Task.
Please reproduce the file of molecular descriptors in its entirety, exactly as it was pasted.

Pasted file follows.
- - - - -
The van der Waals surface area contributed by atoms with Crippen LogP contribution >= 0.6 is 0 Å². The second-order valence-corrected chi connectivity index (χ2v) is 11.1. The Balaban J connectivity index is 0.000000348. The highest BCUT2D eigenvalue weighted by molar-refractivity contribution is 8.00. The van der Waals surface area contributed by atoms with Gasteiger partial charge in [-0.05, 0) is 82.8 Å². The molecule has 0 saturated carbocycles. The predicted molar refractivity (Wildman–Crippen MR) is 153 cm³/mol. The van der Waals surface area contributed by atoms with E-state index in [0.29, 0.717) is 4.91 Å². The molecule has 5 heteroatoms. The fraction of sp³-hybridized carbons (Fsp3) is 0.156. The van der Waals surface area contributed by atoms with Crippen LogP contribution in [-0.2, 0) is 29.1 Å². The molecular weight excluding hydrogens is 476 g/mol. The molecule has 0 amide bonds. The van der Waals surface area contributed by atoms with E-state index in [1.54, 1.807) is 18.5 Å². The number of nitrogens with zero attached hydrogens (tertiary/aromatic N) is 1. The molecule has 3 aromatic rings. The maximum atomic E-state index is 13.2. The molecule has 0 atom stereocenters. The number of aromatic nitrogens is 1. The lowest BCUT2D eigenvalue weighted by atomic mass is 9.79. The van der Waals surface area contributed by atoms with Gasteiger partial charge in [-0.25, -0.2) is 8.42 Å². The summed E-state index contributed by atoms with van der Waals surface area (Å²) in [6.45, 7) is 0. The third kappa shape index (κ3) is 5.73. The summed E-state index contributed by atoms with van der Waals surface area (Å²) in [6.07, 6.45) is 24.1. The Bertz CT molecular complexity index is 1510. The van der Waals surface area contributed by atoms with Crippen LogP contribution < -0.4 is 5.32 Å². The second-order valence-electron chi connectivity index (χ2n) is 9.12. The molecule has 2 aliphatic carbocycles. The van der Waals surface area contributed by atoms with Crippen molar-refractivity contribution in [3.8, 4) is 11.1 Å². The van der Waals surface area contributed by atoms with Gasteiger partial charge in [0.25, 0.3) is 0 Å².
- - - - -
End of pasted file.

The van der Waals surface area contributed by atoms with Crippen LogP contribution >= 0.6 is 0 Å². The second-order valence-corrected chi connectivity index (χ2v) is 11.1. The Balaban J connectivity index is 0.000000348. The highest BCUT2D eigenvalue weighted by molar-refractivity contribution is 8.00. The van der Waals surface area contributed by atoms with Gasteiger partial charge in [-0.05, 0) is 82.8 Å². The molecule has 0 saturated carbocycles. The predicted molar refractivity (Wildman–Crippen MR) is 153 cm³/mol. The van der Waals surface area contributed by atoms with E-state index in [0.29, 0.717) is 4.91 Å². The molecule has 5 heteroatoms. The fraction of sp³-hybridized carbons (Fsp3) is 0.156. The van der Waals surface area contributed by atoms with Crippen LogP contribution in [-0.2, 0) is 29.1 Å². The molecular weight excluding hydrogens is 476 g/mol. The molecule has 0 amide bonds. The van der Waals surface area contributed by atoms with E-state index in [1.54, 1.807) is 18.5 Å². The number of nitrogens with zero attached hydrogens (tertiary/aromatic N) is 1. The molecule has 3 aromatic rings. The maximum atomic E-state index is 13.2. The molecule has 0 atom stereocenters. The number of aromatic nitrogens is 1. The lowest BCUT2D eigenvalue weighted by atomic mass is 9.79. The van der Waals surface area contributed by atoms with Gasteiger partial charge in [-0.25, -0.2) is 8.42 Å². The summed E-state index contributed by atoms with van der Waals surface area (Å²) in [6.45, 7) is 0. The third kappa shape index (κ3) is 5.73. The summed E-state index contributed by atoms with van der Waals surface area (Å²) in [6.07, 6.45) is 24.1. The Bertz CT molecular complexity index is 1510. The van der Waals surface area contributed by atoms with Crippen LogP contribution < -0.4 is 5.32 Å². The second-order valence-electron chi connectivity index (χ2n) is 9.12. The molecule has 2 aliphatic carbocycles. The van der Waals surface area contributed by atoms with Crippen molar-refractivity contribution in [3.8, 4) is 11.1 Å². The van der Waals surface area contributed by atoms with Gasteiger partial charge in [0.25, 0.3) is 0 Å².